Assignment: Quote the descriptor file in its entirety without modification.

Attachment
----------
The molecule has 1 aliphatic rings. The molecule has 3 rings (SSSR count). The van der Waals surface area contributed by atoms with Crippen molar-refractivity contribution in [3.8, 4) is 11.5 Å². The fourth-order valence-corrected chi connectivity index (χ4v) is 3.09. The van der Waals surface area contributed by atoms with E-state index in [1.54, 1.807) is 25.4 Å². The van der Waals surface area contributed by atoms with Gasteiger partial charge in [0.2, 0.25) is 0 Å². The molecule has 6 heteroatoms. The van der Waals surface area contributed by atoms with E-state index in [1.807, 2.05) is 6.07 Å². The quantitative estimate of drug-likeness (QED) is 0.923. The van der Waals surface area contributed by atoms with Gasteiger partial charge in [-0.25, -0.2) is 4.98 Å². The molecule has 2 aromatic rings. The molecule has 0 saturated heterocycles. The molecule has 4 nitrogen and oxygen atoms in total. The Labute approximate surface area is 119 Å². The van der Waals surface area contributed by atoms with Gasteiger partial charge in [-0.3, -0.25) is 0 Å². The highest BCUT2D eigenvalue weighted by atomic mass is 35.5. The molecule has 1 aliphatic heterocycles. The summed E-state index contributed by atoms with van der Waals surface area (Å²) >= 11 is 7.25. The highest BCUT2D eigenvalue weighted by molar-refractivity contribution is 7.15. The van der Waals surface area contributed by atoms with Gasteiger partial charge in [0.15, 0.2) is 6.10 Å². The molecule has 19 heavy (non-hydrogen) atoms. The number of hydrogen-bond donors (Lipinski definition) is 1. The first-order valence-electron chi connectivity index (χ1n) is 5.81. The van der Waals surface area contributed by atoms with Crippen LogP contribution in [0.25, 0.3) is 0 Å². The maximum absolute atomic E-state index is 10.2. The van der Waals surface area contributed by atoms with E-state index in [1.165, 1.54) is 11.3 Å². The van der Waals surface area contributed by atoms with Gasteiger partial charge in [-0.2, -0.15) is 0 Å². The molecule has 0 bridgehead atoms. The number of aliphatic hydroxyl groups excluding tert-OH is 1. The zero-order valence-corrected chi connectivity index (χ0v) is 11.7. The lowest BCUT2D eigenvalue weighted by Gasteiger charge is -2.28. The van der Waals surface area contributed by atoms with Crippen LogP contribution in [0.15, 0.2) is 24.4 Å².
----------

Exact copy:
The molecule has 1 aliphatic rings. The molecule has 3 rings (SSSR count). The van der Waals surface area contributed by atoms with Crippen molar-refractivity contribution in [3.8, 4) is 11.5 Å². The fourth-order valence-corrected chi connectivity index (χ4v) is 3.09. The van der Waals surface area contributed by atoms with E-state index in [1.54, 1.807) is 25.4 Å². The van der Waals surface area contributed by atoms with Gasteiger partial charge in [0.2, 0.25) is 0 Å². The molecule has 6 heteroatoms. The van der Waals surface area contributed by atoms with E-state index in [1.807, 2.05) is 6.07 Å². The quantitative estimate of drug-likeness (QED) is 0.923. The van der Waals surface area contributed by atoms with Gasteiger partial charge in [-0.25, -0.2) is 4.98 Å². The molecule has 2 aromatic rings. The molecule has 0 saturated heterocycles. The molecule has 4 nitrogen and oxygen atoms in total. The Labute approximate surface area is 119 Å². The van der Waals surface area contributed by atoms with Gasteiger partial charge in [-0.3, -0.25) is 0 Å². The highest BCUT2D eigenvalue weighted by atomic mass is 35.5. The molecule has 1 aliphatic heterocycles. The summed E-state index contributed by atoms with van der Waals surface area (Å²) >= 11 is 7.25. The highest BCUT2D eigenvalue weighted by molar-refractivity contribution is 7.15. The van der Waals surface area contributed by atoms with Gasteiger partial charge in [0.15, 0.2) is 6.10 Å². The molecule has 19 heavy (non-hydrogen) atoms. The number of hydrogen-bond donors (Lipinski definition) is 1. The first-order valence-electron chi connectivity index (χ1n) is 5.81. The van der Waals surface area contributed by atoms with Crippen LogP contribution in [0.25, 0.3) is 0 Å². The maximum absolute atomic E-state index is 10.2. The van der Waals surface area contributed by atoms with E-state index in [1.165, 1.54) is 11.3 Å². The van der Waals surface area contributed by atoms with Gasteiger partial charge in [-0.2, -0.15) is 0 Å². The molecule has 0 bridgehead atoms. The number of aliphatic hydroxyl groups excluding tert-OH is 1. The zero-order valence-corrected chi connectivity index (χ0v) is 11.7. The lowest BCUT2D eigenvalue weighted by Gasteiger charge is -2.28. The van der Waals surface area contributed by atoms with Crippen LogP contribution in [0.15, 0.2) is 24.4 Å².